Last Updated on May 7, 2015, by eNotes Editorial. Word Count: 585
Young Arthur establishes his kingdom, marries Guinevere, and prospers for a time in Camelot. Sir Gareth, inspired by his King, is able to overcome significant odds to secure a maiden’s release and win the hand of his beloved.
Soon, however, suspicion begins to divide the realm. Sir Geraint removes his bride Enid from Camelot to wander through the land and almost dies before he is convinced of his wife’s fidelity. Twins Balin and Balan kill each other because the former fails to recognize his brother, who has been driven to madness by his knowledge of the Queen’s infidelity with Lancelot. Merlin gives in to the wishes of the temptress Vivien, who imprisons him in an oak tree. Lancelot’s refusal to put aside his adulterous relationship with the Queen to marry Elaine leads to her suicide.
The knights engage in a futile quest for the Holy Grail; the Round Table is decimated. Knights admitted to the fellowship to fill the void prove incapable, as the story of Pelleas illustrates. Finally, Camelot is turned upside down at the Last Tournament, where Tristram wins the prize for his paramour Isolt.
Open rebellion breaks out, causing Guinevere to flee to a convent, where she confronts her King and finally admits her mistake. Events have proceeded too far, however, and Arthur falls to Mordred in a final battle. His faithful knight Bedivere sees him taken away, but whether he dies or is removed to heaven remains a mystery.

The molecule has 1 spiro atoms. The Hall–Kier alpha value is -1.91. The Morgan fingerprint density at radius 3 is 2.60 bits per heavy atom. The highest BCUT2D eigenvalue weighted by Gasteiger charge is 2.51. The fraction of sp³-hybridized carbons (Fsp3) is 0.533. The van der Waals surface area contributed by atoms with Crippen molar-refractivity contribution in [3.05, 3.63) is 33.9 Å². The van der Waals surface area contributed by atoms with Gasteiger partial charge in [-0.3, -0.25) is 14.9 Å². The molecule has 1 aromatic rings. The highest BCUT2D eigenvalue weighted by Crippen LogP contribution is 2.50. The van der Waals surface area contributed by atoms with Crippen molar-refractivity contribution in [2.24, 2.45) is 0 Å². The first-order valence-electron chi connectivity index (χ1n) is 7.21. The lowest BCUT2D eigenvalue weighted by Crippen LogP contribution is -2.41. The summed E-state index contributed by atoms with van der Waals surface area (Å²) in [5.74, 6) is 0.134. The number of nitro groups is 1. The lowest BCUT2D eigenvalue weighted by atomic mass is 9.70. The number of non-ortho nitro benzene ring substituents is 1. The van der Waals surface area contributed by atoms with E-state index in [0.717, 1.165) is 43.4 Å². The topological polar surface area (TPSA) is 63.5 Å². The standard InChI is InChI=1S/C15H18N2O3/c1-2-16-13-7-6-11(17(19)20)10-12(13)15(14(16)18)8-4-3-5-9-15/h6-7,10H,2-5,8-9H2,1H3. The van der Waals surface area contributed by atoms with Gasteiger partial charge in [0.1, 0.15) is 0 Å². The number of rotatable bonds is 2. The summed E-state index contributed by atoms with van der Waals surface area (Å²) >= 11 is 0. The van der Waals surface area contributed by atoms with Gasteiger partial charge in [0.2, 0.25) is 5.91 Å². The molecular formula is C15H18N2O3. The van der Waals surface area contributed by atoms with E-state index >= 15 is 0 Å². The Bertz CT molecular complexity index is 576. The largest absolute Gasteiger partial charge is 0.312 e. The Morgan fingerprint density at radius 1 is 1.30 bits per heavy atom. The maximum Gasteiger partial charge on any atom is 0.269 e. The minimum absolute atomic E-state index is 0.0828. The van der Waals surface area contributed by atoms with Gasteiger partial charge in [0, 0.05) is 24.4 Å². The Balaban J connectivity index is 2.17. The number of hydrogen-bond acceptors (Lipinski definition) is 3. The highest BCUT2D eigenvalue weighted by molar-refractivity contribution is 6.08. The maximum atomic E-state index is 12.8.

The resurgence of popularity for the Arthurian Legend in 19th century England allowed Tennyson to use the story for his own purposes. This tale highlights specific Victorian virtues and vices. Spotless character is doomed to failure, as those less virtuous fail to recognize their duty to follow men like King Arthur. Adultery is the root cause of the failure of Arthur’s kingdom, although one might argue that Arthur asks his followers to do more than is humanly possible in following the strict commands he places on them.
Though some of the character portraits are wooden, this exciting work provides excellent insight into the Victorian temperament, and is one of the finest examples of narrative poetry from the period.
Kissane, James. Alfred Tennyson. New York: Twayne, 1970. Introduces Tennyson’s work. Discusses symbolic meanings and moral themes in Idylls of the King. Bibliography.
Priestley, F. E. L. “Tennyson’s Idylls.” In Critical Essays on the Poetry of Tennyson, edited by John Killham. New York: Barnes & Noble Books, 1960. Helps the student begin to evaluate Tennyson’s stature. Stresses Tennyson’s serious purpose in Idylls of the King in asserting the primacy of idealism and spiritual values over materialism.
Reed, John R. Perception and Design in Tennyson’s “Idylls of the King.” Athens: Ohio University Press, 1969. Analyzes individual idylls in depth to trace the artistic strategy and moral design of the poem. Emphasis on the tension between the physical and the spiritual.
Rosenberg, John D. The Fall of Camelot: A Study of Tennyson’s “Idylls of the King.” Cambridge, Mass.: Harvard University Press, 1973. Defends the poem against negative criticism, claiming that in the poem Tennyson invents a new form, the originality of which has caused critics to misunderstand it. Emphasis on symbolism of poem.
Ryalls, Clyde de L. From the Great Deep: Essays on “Idylls of the King.” Athens: Ohio University Press, 1967. Asserts that Idylls of the King is a philosophical poem concerned with the nature of human existence. Contains useful sections about the publication history of individual idylls.
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